When I interviewed McCartney five years ago she was vociferous in her frustration at how few other fashion companies had followed her ethical lead; now, she seems resigned. “This industry is supposed to be about change, but it’s not changing much.” Fast-fashion companies such as H&M, Levi’s and Adidas are more engaged with the ethical debate, “because those bigger companies have more people to answer to. The luxury industry has no one to answer to and they literally get away with murder. But it’s complicated, because there’s an argument that better-made, better-quality clothing is itself more sustainable. Buying a dress for a fiver and throwing it away after a couple of weeks is not environmentally friendly, whatever the fabric.”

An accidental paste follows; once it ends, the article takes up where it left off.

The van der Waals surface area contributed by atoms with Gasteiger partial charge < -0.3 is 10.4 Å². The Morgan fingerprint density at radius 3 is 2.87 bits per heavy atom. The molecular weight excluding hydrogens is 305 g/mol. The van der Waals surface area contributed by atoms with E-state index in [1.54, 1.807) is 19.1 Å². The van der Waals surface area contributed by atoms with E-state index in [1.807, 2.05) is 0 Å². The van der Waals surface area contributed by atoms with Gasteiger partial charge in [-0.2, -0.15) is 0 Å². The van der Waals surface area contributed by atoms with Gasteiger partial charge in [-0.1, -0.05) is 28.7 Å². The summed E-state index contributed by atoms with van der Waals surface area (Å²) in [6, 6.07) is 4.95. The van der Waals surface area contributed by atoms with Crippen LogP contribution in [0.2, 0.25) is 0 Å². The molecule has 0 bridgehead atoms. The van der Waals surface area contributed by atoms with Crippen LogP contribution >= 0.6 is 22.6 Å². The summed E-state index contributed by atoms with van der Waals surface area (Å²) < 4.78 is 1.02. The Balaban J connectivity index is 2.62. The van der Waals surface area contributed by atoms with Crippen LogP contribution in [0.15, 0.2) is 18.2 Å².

McCartney inherited her uncompromising spirit from her mum, Linda, who died in 1998, when Stella was 26. “My mum had a massive influence on me, not just in what she wore and how she looked, but in her spirit. She was married to one of the most famous men in the world and she didn’t wear any makeup, ever. I mean, have you ever seen the wife of a man like that rock up with no makeup on? Because I haven’t, since. That courage, that inner confidence, is something I’ve never experienced in anyone else. I certainly haven’t got the balls to do it. I find everything about her pioneering, and amazing. She had a beautiful ease with herself.” That, she says, is her ideal. “That ease, that freedom and confidence. That’s what I want to help the Stella woman to find.”